March 8, 2012 at 11:24 AM ET
By even the most conservative estimates airbags have saved thousands of lives since the auto industry began phasing them into widespread use two decades ago. And now, Volvo is betting it can also save pedestrian lives with the world’s first external airbag.
The new system is one of the many high-tech safety features being introduced on the Swedish maker’s new V40 wagon, which is itself making its world debut at this week’s Geneva Motor Show.
The 5-door features – as one might expect of Volvo – a wide range of advanced safety technology, and along with the new airbag system the V40 has Volvo’s Pedestrian Detection technology designed to prevent a collision in the first place.
The V40 itself is based on an all-new architecture that is intended to serve as the platform for a wide variety of upcoming Volvo products, including replacements for the current C30 coupe, S40 sedan and even the bigger V50 wagon.
The maker, which has long based its brand image on advanced safety has been working for several years to develop a pedestrian airbag – which it sees as the most effective way to meet Europe’s strict pedestrian impact legislation. Continental regulators have been pressing automakers to find ways to reduce the results of car-pedestrian collisions which routinely result in about a quarter or more of motor vehicle fatalities.
Other makers have come up with a variety of solutions, mostly passive. Typically, that has resulted in modest vehicle design changes to allow the hood of a vehicle to crumple slightly to soften the blow when a pedestrian is hit and lands atop the car. Other makers have explored the idea of using small pyrotechnic igniters to actually raise the hood after an impact to further cushion the blow.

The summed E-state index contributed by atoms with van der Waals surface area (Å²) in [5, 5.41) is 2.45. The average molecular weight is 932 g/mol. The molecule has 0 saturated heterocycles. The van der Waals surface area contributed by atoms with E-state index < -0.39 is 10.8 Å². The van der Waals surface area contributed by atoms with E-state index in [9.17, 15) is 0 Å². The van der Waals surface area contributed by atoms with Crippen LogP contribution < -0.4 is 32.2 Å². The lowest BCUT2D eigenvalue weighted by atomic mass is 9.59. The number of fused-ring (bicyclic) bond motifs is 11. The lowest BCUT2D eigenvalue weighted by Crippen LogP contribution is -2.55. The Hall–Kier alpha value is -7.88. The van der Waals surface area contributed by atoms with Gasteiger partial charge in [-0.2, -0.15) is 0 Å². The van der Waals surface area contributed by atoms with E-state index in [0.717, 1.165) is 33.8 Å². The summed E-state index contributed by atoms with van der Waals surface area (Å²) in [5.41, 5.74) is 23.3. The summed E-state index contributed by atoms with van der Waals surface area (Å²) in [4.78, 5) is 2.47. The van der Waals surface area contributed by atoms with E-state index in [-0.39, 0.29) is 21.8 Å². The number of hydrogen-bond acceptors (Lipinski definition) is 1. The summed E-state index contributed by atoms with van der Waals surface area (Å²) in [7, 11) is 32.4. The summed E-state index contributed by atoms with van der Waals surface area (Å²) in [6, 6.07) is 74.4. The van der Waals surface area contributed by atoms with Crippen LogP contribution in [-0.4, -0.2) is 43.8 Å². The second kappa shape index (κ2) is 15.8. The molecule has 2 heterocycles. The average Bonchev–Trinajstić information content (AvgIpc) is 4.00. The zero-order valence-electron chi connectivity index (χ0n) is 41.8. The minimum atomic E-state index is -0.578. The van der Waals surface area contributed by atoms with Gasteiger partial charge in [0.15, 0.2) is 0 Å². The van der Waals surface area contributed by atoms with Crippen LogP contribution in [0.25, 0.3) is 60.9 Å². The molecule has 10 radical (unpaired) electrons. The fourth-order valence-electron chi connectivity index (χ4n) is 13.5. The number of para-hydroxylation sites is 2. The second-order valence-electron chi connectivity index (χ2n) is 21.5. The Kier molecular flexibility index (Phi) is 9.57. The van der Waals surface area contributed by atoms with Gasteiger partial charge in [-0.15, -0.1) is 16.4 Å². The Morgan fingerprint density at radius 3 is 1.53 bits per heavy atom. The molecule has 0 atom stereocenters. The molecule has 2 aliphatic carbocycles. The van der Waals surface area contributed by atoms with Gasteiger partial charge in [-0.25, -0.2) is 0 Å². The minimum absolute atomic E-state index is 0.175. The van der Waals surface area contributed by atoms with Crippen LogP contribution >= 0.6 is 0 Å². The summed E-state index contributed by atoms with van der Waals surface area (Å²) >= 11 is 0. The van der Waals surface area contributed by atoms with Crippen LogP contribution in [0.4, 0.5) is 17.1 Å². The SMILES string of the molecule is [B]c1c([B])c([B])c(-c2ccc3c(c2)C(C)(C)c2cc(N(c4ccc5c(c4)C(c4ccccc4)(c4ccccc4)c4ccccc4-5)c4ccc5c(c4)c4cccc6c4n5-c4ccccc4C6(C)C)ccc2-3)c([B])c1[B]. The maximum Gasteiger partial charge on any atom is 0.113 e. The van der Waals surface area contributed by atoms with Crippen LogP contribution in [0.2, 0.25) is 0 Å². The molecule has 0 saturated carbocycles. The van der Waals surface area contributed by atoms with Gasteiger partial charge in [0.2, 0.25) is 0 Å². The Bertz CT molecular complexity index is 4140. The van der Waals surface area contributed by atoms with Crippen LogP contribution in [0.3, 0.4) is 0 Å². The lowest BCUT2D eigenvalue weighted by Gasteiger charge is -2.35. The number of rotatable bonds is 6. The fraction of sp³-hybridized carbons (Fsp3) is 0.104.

But with the Volvo system sensors rapidly detect a car-pedestrian impact and respond much like what happens in a car-to-car collision. That triggers the section of the hood closest to the windshield to pop up slightly, a U-shaped airbag emerging from underneath, and forming a cushion around the base and sides of the windshield and A-pillars.
Along with the pedestrian-related technology the new V40 also includes Volvo’s City Safety system, which can activate the V40’s brakes if it sensors detect a low-speed collision with another vehicle is likely. The system is designed to step in if the driver is distracted. But the technology purposely applies the brakes rather abruptly to prevent a driver from simply using City Safety to keep them out of trouble while they text or otherwise ignore driving duties.
In keeping with other recent Volvo products, the maker has been trying to show that a safe vehicle doesn’t have to be a boring one. The wagon is a curvaceously styled alternative to the classic boxy Volvo of decades past.
The overall design emphasized a lower center of gravity to improve handling, meanwhile, and such functional features as rear monotube shocks improve handling, especially under aggressive driving.
At 177.2 inches. nose-to-tail, the V50 is about an inch longer than the current S40 and about eight inches longer than the current Audi A3 Sportback.
Several versions of the Volvo 1.6-liter turbo I-4 are likely to be offered for the V40, along with a 2.0-liter turbodiesel.